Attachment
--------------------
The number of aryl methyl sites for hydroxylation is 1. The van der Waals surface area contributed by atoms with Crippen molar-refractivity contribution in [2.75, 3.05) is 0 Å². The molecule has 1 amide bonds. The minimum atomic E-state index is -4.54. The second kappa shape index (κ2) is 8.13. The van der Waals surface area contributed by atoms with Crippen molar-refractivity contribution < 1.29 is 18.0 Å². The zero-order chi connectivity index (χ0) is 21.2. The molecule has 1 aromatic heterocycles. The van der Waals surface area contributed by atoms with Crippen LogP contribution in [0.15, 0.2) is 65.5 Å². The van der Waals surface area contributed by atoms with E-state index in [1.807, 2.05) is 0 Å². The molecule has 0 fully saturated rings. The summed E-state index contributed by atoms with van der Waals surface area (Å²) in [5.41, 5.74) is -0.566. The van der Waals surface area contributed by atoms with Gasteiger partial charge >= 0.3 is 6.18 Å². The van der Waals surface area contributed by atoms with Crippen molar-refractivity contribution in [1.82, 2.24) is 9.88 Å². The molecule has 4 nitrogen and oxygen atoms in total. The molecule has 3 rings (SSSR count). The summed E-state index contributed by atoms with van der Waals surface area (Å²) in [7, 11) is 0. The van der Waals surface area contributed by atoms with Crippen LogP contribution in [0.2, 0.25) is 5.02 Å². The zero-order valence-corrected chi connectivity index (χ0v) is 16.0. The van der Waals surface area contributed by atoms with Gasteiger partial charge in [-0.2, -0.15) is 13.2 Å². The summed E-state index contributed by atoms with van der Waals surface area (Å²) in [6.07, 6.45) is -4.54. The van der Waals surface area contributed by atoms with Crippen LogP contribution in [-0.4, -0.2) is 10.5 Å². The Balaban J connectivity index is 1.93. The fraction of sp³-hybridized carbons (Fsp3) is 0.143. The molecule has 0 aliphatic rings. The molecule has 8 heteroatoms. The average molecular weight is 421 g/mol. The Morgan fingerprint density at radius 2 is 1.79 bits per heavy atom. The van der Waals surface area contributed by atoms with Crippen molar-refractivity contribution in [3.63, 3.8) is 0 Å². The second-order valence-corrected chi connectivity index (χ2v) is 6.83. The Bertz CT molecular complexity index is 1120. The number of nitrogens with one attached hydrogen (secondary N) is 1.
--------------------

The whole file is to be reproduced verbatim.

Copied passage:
The number of aryl methyl sites for hydroxylation is 1. The van der Waals surface area contributed by atoms with Crippen molar-refractivity contribution in [2.75, 3.05) is 0 Å². The molecule has 1 amide bonds. The minimum atomic E-state index is -4.54. The second kappa shape index (κ2) is 8.13. The van der Waals surface area contributed by atoms with Crippen molar-refractivity contribution < 1.29 is 18.0 Å². The zero-order chi connectivity index (χ0) is 21.2. The molecule has 1 aromatic heterocycles. The van der Waals surface area contributed by atoms with Crippen LogP contribution in [0.15, 0.2) is 65.5 Å². The van der Waals surface area contributed by atoms with E-state index in [1.807, 2.05) is 0 Å². The molecule has 0 fully saturated rings. The summed E-state index contributed by atoms with van der Waals surface area (Å²) in [5.41, 5.74) is -0.566. The van der Waals surface area contributed by atoms with Gasteiger partial charge >= 0.3 is 6.18 Å². The van der Waals surface area contributed by atoms with Crippen molar-refractivity contribution in [1.82, 2.24) is 9.88 Å². The molecule has 4 nitrogen and oxygen atoms in total. The molecule has 3 rings (SSSR count). The summed E-state index contributed by atoms with van der Waals surface area (Å²) in [7, 11) is 0. The van der Waals surface area contributed by atoms with Crippen LogP contribution in [0.2, 0.25) is 5.02 Å². The zero-order valence-corrected chi connectivity index (χ0v) is 16.0. The van der Waals surface area contributed by atoms with Gasteiger partial charge in [-0.2, -0.15) is 13.2 Å². The summed E-state index contributed by atoms with van der Waals surface area (Å²) in [6.07, 6.45) is -4.54. The van der Waals surface area contributed by atoms with Crippen LogP contribution in [-0.4, -0.2) is 10.5 Å². The Balaban J connectivity index is 1.93. The fraction of sp³-hybridized carbons (Fsp3) is 0.143. The molecule has 0 aliphatic rings. The molecule has 8 heteroatoms. The average molecular weight is 421 g/mol. The Morgan fingerprint density at radius 2 is 1.79 bits per heavy atom. The van der Waals surface area contributed by atoms with Crippen molar-refractivity contribution in [3.63, 3.8) is 0 Å². The second-order valence-corrected chi connectivity index (χ2v) is 6.83. The Bertz CT molecular complexity index is 1120. The number of nitrogens with one attached hydrogen (secondary N) is 1.